(Mr Ball) There are several rate cards. I think you are mixing rate cards. The rate card OFTEL approves is the rate card for conditional access.

  172. That is exactly the one I am referring to, the SSSL managed one. Have the prices there been specifically approved by OFTEL?
  (Ms Cassells) OFTEL regulates a published rate card which actually sets a ceiling on the prices. We then go off and make negotiated agreements with the channel providers. We have 185 such agreements. There has only been a complaint about one. Even on the basis of that one complaint, the price which was negotiated was considerably less than the published rate card price. OFTEL does not actively intervene in every price negotiation. That would be very intrusive regulation.

  173. So the price that Sky pays for Sky One for instance is not an approved price by OFTEL.
  (Ms Cassells) It is a price which is agreed on an arm's-length basis within Sky and set according to fair, reasonable and non-discriminatory terms.

  174. Under that rate card you have mentioned, the SSSL rate card, how much does BSkyB pay for conditional access for a Premium Sport subscriber or a Sport subscriber and how many channels does that mean you are able to get to that Sport subscriber?
  (Ms Cassells) That is not information we have to hand. I am sure we can write to you about it later, if that would be helpful.

  175. Would there be any difference? How much would ITV pay for conditional access for a Sport subscriber and how many channels would they get in return for that?
  (Ms Cassells) That largely depends on whether ITV wishes to retail ITV Sport itself or wishes it to be retailed by Sky. This is information we can come back to you with; we do not have it with us.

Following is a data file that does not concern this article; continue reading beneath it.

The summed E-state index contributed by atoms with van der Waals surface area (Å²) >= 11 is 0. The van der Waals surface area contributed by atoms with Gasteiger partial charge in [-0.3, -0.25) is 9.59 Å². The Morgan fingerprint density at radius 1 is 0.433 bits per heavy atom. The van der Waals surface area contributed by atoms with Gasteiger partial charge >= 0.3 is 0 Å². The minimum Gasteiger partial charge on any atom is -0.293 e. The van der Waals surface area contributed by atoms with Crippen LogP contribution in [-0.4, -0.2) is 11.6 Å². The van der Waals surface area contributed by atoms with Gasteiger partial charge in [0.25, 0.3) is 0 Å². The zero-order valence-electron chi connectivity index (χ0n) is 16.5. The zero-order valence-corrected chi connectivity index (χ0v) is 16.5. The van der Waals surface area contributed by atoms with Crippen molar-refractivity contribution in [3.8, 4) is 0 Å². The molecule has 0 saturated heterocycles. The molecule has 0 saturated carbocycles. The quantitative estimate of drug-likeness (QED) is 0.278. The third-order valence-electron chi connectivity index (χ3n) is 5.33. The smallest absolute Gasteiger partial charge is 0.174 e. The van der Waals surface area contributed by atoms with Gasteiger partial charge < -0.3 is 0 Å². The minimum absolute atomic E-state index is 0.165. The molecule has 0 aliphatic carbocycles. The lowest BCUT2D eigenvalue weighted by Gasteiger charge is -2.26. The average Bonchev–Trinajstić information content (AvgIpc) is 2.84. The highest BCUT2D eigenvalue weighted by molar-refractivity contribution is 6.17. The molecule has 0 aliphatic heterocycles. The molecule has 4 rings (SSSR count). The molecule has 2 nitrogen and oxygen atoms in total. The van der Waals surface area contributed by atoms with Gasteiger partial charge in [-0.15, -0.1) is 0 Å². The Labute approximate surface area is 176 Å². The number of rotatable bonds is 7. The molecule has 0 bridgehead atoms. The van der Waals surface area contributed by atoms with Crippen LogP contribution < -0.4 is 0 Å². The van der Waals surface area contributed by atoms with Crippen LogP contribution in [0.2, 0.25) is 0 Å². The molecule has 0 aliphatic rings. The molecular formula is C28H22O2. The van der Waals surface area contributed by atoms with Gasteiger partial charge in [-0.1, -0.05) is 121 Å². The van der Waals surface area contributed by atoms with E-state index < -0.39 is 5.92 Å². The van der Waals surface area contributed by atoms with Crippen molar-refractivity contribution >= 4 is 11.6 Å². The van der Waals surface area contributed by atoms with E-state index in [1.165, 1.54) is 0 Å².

176. Presumably if there is a difference between those two, then that would show that there is not such a thing as fair, open and non-discriminatory access under the vertical integration which BSkyB and SSSL have and that you are therefore profoundly anti-competitive.
  (Ms Cassells) No, you have to be quite careful about the use of the term discrimination which is actually about applying different terms to similar people in similar circumstances. The circumstances can vary quite easily from one channel to another so many factors go into the negotiation. I just re-iterate. We have 185 agreements. Anyone can complain to OFTEL. There has been one complaint. ITV can go to OFTEL in respect of ITV Sport if it wishes. It may do so after it has reached a negotiated price, as was the case with ITV1.

Mr Doran

  177. You have been very successful with what is obviously a very committed but aggressive approach to building up your business. All of us recognise that and particularly the scale of your penetration. One of the things which concerns me about the paper you have submitted is that you avoid completely what is probably the central issue in the Government's proposal and that is the whole question of ownership. Do you accept that there is a fairly sizeable selection, at least of the political population, which would be very concerned about any major expansion in your company's operations, for example to terrestrial television or deeper into radio broadcasting?
  (Mr Ball) No, I do not accept that.

  178. What are your views on how the whole issue of ownership should be approached.
  (Mr Ball) It should be governed by competition law.

  179. Do you think that would be sufficient protection?
  (Mr Ball) Yes, in my view.